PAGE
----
You may have heard of Jesus’ Sermon on the Mount (Matthew 5).

If not, here’s a quick tutorial. Jesus is speaking to a crowd sitting on a hillside. His iconic words there are some of the most beloved in the Bible. He instructs them with words of wisdom on how to live. In the heart of that speech, he describes the kinds of people who blessed by God, close to the heart of God.

That list of blessings is called the Beatitudes. Among those described as blessed are the poor in spirit, for theirs is the Kingdom of God. In the Gospel of Matthew, Jesus sees the humble in heart as special to God. That’s a good word.

Here’s where it gets interesting. Less famous than the Sermon on the Mount is Jesus’ Sermon on the Plain (Luke 6). It’s the same sermon, but reported and interpreted differently by the two different Gospel authors.

In Luke, Jesus preaches to people gathered on a plain, a flat place, with good news for people run over and flattened by politics and economics.

Then he looked up at his disciples and said:

“Blessed are you who are poor,
for yours is the kingdom of God.
“Blessed are you who are hungry now,
for you will be filled.
“Blessed are you who weep now,
for you will laugh.
“Blessed are you when people hate you, and when they exclude you, revile you, and defame you on account of the Son of Man. Rejoice in that day and leap for joy, for surely your reward is great in heaven; for that is what their ancestors did to the prophets.
“But woe to you who are rich,
for you have received your consolation.
“Woe to you who are full now,
for you will be hungry.
“Woe to you who are laughing now,
for you will mourn and weep.
“Woe to you when all speak well of you, for that is what their ancestors did to the false prophets.”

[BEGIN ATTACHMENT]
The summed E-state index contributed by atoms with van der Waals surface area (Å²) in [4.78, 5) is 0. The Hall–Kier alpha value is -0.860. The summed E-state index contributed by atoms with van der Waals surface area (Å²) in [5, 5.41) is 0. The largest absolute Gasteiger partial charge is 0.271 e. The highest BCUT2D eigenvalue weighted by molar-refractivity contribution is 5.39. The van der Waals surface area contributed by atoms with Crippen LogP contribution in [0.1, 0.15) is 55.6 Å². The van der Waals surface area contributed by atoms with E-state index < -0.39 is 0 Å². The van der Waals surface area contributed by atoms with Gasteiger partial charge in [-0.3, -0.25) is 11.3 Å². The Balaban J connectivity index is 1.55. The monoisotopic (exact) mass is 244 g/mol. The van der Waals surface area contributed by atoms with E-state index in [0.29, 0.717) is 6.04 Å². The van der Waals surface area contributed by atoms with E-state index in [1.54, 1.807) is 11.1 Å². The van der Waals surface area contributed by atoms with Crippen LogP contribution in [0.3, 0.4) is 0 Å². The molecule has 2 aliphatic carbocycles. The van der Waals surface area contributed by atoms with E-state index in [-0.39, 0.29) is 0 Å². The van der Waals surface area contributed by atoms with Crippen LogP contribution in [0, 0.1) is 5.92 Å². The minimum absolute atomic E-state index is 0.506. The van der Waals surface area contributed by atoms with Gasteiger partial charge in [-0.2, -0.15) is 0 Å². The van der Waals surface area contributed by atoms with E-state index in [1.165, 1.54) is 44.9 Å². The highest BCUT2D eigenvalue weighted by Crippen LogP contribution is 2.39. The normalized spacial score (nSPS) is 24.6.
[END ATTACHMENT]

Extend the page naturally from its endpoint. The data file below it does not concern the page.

New Revised Standard Version

Notice the difference? In Matthew, the blessed are poor in spirit, on the inside, in their hearts, rich or poor, no matter their zip codes or bank accounts.

On the Plain, in Luke, the blessed are the poor, the hungry, those who weep, and the persecuted martyrs. He’s talking to and about people in poverty, who need actual food. He’s praising people with him on The Way of Mission, his team who are and will be persecuted for changing the world.

On the other end of the spectrum, Jesus says woe to the rich, the fattened, whose laugh is a guttural growl of greed and self-satisfaction that they are doing so well at the expense of the poor. Beware.

Luke’s Sermon on the Plain makes it blunt, plain, and clear that God is at work for economic and political change. In Grace, God is at work to lift up the poor and bring down the rich. God’s gracious hand is leveling the playing field. To feed the hungry, and let the fattened fend for themselves. God’s grace is comfort and strength to help people rise up, providing a power that energizes The Way of Mission to change the world.

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